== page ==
Today's Edition Local Missouri National World Opinion Obits Sports GoMidMo Events Classifieds Newsletters Contests Special Sections Jobs
ADVERTISEMENT

Fire marshal investigating blaze that destroyed office building

by Ryan Pivoney | November 2, 2021 at 11:30 p.m. | Updated November 3, 2021 at 2:43 p.m.
Fire on Monday night, Nov. 1, 2021, destroyed this Jefferson City office building at 1621 East Elm St. which housed 80-100 state employees from the Missouri Department of Social Services and the Office of Administration's Information Technology Services Division.

A late Monday night fire forced roughly 100 state employees away from their office Tuesday.

The Jefferson City Fire Department responded to the fire at 1621 E. Elm St. at 8:51 p.m. Monday. With flames streaming from the roof, the fire was well-involved upon arrival, crews said. There were no reported injuries or fatalities, and no one was in the building when firefighters arrived.

After battling the fire through the night, all units were cleared from the scene just before noon Tuesday; the building is considered a total loss.

The building housed 80-100 state employees from the Missouri Department of Social Services and the Office of Administration's Information Technology Services Division, who were working to support DSS.

"First and foremost, we are happy to report that no state team member, first responder, or citizen was hurt as a result of this fire," Gov. Mike Parson said in a news release. "It is important for Missourians to know that state operations and services will continue uninterrupted thanks to our dedicated team members across state government who are stepping up to assist their teammates at DSS and ITSD."

With under 100 employees, the building was one of the state's smaller facilities, said Chris Moreland, communications director for the Office of Administration. He said OA is working with impacted state employees to relocate to alternative areas, work remotely if possible or take administrative leave if they don't have the necessary equipment to work remotely.

"It just kind of varies by case," he said.

Moreland said OA also sent an email to the state workforce Tuesday morning, informing them of the incident.

"We are incredibly relieved that no one was injured during last night's fire," DSS Acting Director Robert Knodell said in the news release. "Material items and equipment can be replaced, but our team is invaluable. We will continue to work closely with those who were impacted to make sure they have the resources and support they need to not only continue serving Missouri citizens, but also to take care of their personal health and well-being at this time."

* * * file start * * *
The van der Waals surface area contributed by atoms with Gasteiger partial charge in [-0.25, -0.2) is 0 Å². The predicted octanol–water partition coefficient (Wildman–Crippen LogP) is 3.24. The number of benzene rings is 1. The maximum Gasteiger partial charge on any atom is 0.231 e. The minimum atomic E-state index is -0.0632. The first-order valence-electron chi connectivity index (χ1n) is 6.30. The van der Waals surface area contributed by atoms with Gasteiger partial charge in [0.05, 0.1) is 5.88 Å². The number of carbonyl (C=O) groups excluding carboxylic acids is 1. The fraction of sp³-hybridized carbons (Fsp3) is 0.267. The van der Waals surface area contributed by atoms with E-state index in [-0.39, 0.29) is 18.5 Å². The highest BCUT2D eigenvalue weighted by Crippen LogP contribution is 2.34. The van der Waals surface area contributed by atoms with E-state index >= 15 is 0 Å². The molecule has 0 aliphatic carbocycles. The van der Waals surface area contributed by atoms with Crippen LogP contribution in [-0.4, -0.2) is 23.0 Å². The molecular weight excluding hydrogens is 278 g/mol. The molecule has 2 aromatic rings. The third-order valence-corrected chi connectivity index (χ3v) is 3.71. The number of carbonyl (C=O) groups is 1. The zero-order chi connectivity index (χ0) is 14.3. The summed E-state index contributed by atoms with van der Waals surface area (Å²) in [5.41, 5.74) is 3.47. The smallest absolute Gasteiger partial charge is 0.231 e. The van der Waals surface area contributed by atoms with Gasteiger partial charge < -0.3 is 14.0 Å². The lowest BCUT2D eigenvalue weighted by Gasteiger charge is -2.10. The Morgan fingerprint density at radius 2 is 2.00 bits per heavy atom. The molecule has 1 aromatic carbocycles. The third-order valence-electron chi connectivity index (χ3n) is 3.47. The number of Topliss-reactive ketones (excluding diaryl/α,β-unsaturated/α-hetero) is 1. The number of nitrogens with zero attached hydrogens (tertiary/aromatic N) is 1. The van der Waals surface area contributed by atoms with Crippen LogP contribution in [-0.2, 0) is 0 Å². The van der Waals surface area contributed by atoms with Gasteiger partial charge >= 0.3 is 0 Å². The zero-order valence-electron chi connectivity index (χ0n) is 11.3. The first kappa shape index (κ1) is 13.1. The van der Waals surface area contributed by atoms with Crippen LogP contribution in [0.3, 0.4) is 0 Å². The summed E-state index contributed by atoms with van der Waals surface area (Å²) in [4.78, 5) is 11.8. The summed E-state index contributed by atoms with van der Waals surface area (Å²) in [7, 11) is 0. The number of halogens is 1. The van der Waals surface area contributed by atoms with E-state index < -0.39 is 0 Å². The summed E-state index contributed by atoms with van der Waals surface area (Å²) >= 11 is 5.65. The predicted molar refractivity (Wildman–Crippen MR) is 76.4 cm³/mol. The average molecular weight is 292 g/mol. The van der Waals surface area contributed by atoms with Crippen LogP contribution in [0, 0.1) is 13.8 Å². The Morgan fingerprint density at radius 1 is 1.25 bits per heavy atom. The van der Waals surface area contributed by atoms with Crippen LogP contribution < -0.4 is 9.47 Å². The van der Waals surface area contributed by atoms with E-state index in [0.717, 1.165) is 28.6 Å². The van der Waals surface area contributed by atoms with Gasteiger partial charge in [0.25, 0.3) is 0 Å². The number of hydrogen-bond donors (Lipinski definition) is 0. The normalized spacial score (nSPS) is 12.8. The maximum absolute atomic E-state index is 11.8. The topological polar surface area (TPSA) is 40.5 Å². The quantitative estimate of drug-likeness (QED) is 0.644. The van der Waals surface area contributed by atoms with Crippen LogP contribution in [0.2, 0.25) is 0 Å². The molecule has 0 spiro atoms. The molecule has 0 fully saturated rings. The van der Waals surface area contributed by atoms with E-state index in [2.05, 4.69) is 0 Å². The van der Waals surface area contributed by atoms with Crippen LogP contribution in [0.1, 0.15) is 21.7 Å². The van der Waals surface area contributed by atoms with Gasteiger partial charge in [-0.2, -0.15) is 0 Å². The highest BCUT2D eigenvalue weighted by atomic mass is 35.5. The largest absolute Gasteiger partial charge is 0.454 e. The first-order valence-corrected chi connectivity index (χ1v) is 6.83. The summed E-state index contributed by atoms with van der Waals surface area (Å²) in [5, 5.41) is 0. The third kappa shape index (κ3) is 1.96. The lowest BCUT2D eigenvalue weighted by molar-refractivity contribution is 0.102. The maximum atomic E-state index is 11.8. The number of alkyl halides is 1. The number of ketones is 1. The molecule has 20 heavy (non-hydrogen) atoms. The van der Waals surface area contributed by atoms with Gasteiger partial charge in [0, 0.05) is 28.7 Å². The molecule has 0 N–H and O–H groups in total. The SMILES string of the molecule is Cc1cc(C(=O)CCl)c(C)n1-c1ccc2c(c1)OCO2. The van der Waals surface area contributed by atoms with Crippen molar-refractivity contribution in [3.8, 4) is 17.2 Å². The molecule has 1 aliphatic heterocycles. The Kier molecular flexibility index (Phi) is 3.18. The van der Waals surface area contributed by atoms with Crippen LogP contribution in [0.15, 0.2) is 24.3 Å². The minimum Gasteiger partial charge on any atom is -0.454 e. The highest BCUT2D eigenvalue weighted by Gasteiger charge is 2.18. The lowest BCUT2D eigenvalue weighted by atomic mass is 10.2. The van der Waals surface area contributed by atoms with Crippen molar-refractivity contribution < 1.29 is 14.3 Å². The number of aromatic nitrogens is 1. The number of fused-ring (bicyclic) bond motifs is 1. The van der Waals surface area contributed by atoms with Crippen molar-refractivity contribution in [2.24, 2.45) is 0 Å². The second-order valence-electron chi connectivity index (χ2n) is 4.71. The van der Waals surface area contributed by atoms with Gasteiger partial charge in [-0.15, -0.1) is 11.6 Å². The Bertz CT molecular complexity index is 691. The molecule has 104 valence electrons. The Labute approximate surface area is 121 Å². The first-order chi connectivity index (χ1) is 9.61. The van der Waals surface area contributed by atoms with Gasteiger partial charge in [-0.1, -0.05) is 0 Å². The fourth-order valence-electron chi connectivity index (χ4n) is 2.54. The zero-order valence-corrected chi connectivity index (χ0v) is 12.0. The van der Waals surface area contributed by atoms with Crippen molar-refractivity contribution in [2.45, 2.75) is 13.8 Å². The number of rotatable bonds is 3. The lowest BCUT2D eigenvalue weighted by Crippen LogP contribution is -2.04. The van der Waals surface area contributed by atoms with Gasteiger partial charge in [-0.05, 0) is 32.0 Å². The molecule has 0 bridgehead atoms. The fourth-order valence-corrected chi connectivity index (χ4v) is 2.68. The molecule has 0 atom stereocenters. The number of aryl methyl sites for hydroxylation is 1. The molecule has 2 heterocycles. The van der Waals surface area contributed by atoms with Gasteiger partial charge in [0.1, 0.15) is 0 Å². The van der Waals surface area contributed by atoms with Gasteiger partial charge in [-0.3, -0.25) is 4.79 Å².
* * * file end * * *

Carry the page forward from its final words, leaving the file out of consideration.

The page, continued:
State Fire Marshal Tim Bean, in cooperation with the Jefferson City Fire Department, was on the scene investigating the cause of the fire and inspecting damage Tuesday.

OA is working with ITSD and DSS to replace destroyed equipment, which Moreland said was general office equipment like computers and printers.

Moreland said state information is stored on secured network servers in a different location and not on individual computers or workstations. But as equipment is recovered from the fire, OA will assess any potential information loss, he said.

The state also hired a contractor to be on site Tuesday afternoon to begin recovery and disposal processes.

The building itself was leased by the state from P&G Development Inc. Bernard Groner, an owner of P&G Development, said the facility was built in the early 1970s and was the first office building the company had developed. It's been leased by the state since it was constructed, he said.

P&G Development also owns the building next to the DSS facility that caught fire Monday. It houses office space for the Department of Natural Resources.

The company replaced the roofs of both buildings about a month ago.

Groner, who was at the scene Monday night and Tuesday morning, said he hadn't ever seen anything like it.

"It was the first one we built, so it's kind of hard to lose that one," Groner said.

He said the company had insurance on the building, and he had already made a call for them to send an adjuster to assess the building damage.

"I have no notion that they won't take care of us," he said.

Groner said the state is self-insured for the contents inside the building, meaning it is responsible for the loss.

Moreland said the state will replace any necessary equipment that was lost and is exploring options to determine available coverage through the owner's policy.

"The well-being of our state team members who have been impacted during this incident remains our number one concern," OA acting Commissioner Ken Zellers said. "Overall state operations have not been hindered, but please keep our team members in your thoughts as we work through this challenge together."

ADVERTISEMENT

Sponsor Content

ADVERTISEMENT

Recommended for you

ADVERTISEMENT